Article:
Cooperative businesses can be found in many industries. REI, Land O’Lakes, Navy Federal Credit Union, and many others are all examples of the cooperative business model in action. At their foundation are seven guiding principles.
During our creation in 1936 and subsequent development over the years, MTE also embodies these principles. Here is the list of the 7 Cooperative Principles:
- Voluntary and Open Membership — Cooperatives are voluntary organizations, open to all persons able to use their services and willing to accept the responsibilities of membership, without gender, social, racial, political, or religious discrimination.
- Democratic Member Control — Cooperatives are democratic organizations controlled by their members, who actively participate in setting policies and making decisions. The elected representatives are accountable to the membership. In primary cooperatives, members have equal voting rights (one member, one vote) and cooperatives at other levels are organized in a democratic manner.
- Members’ Economic Participation — Members contribute equitably to, and democratically control, the capital of their cooperative. At least part of that capital is usually the common property of the cooperative. Members allocate surplus capital for specific purposes like developing the cooperative business or electric system, possibly by setting up reserves. Supporting other activities like community improvement or education projects is also permitted with the approval by the membership through the board of directors.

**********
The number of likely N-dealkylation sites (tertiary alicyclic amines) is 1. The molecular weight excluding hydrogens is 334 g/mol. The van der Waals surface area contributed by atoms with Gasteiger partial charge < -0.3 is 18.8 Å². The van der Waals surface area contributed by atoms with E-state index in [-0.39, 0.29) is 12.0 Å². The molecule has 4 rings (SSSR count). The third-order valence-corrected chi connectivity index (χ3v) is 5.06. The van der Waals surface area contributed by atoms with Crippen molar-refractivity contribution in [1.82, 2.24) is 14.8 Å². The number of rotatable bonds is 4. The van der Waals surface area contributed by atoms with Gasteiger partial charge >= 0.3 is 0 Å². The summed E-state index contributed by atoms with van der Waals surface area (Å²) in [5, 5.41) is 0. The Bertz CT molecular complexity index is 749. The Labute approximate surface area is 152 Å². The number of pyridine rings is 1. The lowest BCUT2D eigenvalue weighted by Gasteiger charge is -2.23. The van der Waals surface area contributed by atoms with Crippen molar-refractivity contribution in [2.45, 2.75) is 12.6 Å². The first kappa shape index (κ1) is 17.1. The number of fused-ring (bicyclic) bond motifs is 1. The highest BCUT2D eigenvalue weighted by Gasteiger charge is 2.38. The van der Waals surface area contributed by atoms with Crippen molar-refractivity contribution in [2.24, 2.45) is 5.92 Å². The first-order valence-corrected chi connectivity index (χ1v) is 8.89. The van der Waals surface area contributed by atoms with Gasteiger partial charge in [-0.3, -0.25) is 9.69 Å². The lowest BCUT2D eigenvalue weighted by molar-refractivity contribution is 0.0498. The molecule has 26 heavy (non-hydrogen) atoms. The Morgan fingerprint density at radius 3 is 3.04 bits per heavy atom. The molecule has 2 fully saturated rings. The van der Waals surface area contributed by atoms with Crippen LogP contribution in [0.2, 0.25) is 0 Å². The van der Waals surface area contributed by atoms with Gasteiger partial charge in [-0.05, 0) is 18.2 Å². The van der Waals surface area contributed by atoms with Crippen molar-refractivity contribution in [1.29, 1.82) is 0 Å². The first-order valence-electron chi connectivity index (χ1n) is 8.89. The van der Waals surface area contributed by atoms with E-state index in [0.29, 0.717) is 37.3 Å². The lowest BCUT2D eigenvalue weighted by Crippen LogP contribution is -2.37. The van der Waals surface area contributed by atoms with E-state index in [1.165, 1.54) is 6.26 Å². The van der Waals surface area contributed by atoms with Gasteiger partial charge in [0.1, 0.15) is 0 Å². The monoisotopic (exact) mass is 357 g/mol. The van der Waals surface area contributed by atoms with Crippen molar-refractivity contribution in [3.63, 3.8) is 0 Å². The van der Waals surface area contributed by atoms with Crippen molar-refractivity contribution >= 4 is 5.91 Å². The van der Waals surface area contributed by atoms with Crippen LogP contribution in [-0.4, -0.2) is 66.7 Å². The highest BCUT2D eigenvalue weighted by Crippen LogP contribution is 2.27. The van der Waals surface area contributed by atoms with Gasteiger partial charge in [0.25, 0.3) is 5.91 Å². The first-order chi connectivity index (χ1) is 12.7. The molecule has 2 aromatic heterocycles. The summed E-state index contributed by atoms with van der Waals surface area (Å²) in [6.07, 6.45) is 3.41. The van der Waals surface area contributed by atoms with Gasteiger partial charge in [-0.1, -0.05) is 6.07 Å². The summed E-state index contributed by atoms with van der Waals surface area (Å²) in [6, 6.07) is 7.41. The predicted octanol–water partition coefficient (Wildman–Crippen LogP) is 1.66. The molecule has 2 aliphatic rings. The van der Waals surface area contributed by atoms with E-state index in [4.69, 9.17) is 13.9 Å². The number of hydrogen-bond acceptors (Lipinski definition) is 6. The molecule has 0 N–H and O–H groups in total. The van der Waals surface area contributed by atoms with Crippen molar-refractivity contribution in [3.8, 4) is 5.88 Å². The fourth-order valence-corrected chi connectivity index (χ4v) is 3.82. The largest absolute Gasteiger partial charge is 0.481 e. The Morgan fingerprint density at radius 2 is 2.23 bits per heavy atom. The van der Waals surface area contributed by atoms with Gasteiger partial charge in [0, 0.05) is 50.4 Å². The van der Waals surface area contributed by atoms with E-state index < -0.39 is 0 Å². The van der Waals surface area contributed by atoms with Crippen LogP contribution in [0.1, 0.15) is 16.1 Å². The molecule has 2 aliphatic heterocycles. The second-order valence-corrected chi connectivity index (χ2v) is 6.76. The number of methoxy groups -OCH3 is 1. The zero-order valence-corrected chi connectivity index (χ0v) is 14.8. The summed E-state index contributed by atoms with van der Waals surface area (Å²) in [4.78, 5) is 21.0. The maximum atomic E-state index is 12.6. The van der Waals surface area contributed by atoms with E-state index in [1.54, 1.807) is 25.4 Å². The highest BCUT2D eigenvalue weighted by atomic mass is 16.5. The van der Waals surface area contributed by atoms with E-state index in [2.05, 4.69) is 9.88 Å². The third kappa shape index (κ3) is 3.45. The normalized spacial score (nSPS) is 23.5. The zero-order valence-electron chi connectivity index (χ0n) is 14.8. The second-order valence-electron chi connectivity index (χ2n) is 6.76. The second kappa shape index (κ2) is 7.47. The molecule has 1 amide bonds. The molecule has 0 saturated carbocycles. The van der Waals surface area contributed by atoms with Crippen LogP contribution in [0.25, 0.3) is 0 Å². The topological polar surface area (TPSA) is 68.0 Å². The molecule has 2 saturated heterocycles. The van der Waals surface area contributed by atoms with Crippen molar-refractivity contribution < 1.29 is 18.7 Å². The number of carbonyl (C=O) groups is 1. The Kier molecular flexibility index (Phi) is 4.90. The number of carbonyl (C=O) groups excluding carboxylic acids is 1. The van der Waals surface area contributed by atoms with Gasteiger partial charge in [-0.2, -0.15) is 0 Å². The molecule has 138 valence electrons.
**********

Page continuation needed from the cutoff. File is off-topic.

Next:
- Autonomy and Independence — Cooperatives are autonomous, self-help organizations controlled by their members. If they enter into agreements with other organizations, including governments, or raise capital from external sources, they do so on terms that ensure democratic control by their members and maintain their cooperative autonomy.
- Education, Training, and Information — Cooperatives provide education and training for their members, elected representatives, managers, and employees so they can contribute effectively to the development of their cooperatives. They inform the general public, particularly young people and opinion leaders, about the nature and benefits of cooperation.
- Cooperation Among Cooperatives — Cooperatives serve their members most effectively and strengthen the cooperative movement by working together through local, national, regional, and international structures.
- Concern for Community — While focusing on member needs, cooperatives work for the sustainable development of their communities through policies accepted by their members.